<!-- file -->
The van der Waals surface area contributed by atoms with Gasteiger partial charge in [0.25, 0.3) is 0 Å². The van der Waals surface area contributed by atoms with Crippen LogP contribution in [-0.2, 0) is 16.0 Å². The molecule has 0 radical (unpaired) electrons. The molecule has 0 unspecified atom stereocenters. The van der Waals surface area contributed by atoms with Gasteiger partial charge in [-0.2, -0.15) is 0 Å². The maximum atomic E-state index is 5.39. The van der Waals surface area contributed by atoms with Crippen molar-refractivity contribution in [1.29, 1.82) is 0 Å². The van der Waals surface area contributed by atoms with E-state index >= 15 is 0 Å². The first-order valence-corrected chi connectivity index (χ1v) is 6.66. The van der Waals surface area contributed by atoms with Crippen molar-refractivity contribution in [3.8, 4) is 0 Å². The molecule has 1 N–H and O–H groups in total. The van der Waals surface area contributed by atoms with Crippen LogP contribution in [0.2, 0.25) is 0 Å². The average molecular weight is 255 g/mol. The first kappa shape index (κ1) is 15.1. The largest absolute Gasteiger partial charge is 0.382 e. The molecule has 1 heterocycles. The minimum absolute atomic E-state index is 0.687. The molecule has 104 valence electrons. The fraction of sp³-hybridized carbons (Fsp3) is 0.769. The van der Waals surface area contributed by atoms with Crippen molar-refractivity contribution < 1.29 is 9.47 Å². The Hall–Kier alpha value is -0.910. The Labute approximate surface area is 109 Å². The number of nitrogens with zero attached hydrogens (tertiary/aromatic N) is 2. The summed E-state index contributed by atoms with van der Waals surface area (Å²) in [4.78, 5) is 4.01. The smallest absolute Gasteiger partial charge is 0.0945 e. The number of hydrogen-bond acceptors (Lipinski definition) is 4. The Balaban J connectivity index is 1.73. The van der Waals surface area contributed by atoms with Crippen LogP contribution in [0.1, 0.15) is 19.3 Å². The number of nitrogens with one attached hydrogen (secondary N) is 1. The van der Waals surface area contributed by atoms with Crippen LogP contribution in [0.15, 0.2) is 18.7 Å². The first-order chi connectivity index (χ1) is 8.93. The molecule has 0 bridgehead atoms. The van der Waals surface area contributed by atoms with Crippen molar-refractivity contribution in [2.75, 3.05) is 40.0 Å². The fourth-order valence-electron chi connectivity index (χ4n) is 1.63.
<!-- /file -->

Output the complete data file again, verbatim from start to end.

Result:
The van der Waals surface area contributed by atoms with Gasteiger partial charge in [0.25, 0.3) is 0 Å². The van der Waals surface area contributed by atoms with Crippen LogP contribution in [-0.2, 0) is 16.0 Å². The molecule has 0 radical (unpaired) electrons. The molecule has 0 unspecified atom stereocenters. The van der Waals surface area contributed by atoms with Gasteiger partial charge in [-0.2, -0.15) is 0 Å². The maximum atomic E-state index is 5.39. The van der Waals surface area contributed by atoms with Crippen molar-refractivity contribution in [1.29, 1.82) is 0 Å². The van der Waals surface area contributed by atoms with E-state index >= 15 is 0 Å². The first-order valence-corrected chi connectivity index (χ1v) is 6.66. The van der Waals surface area contributed by atoms with Crippen molar-refractivity contribution in [3.8, 4) is 0 Å². The molecule has 1 N–H and O–H groups in total. The van der Waals surface area contributed by atoms with Crippen LogP contribution in [0.2, 0.25) is 0 Å². The average molecular weight is 255 g/mol. The first kappa shape index (κ1) is 15.1. The largest absolute Gasteiger partial charge is 0.382 e. The molecule has 1 heterocycles. The minimum absolute atomic E-state index is 0.687. The molecule has 104 valence electrons. The fraction of sp³-hybridized carbons (Fsp3) is 0.769. The van der Waals surface area contributed by atoms with Crippen molar-refractivity contribution < 1.29 is 9.47 Å². The Hall–Kier alpha value is -0.910. The Labute approximate surface area is 109 Å². The number of nitrogens with zero attached hydrogens (tertiary/aromatic N) is 2. The summed E-state index contributed by atoms with van der Waals surface area (Å²) in [4.78, 5) is 4.01. The smallest absolute Gasteiger partial charge is 0.0945 e. The number of hydrogen-bond acceptors (Lipinski definition) is 4. The Balaban J connectivity index is 1.73. The van der Waals surface area contributed by atoms with Crippen LogP contribution in [0.1, 0.15) is 19.3 Å². The number of nitrogens with one attached hydrogen (secondary N) is 1. The van der Waals surface area contributed by atoms with Crippen LogP contribution in [0.15, 0.2) is 18.7 Å². The first-order chi connectivity index (χ1) is 8.93. The molecule has 0 bridgehead atoms. The van der Waals surface area contributed by atoms with Crippen molar-refractivity contribution in [2.75, 3.05) is 40.0 Å². The fourth-order valence-electron chi connectivity index (χ4n) is 1.63.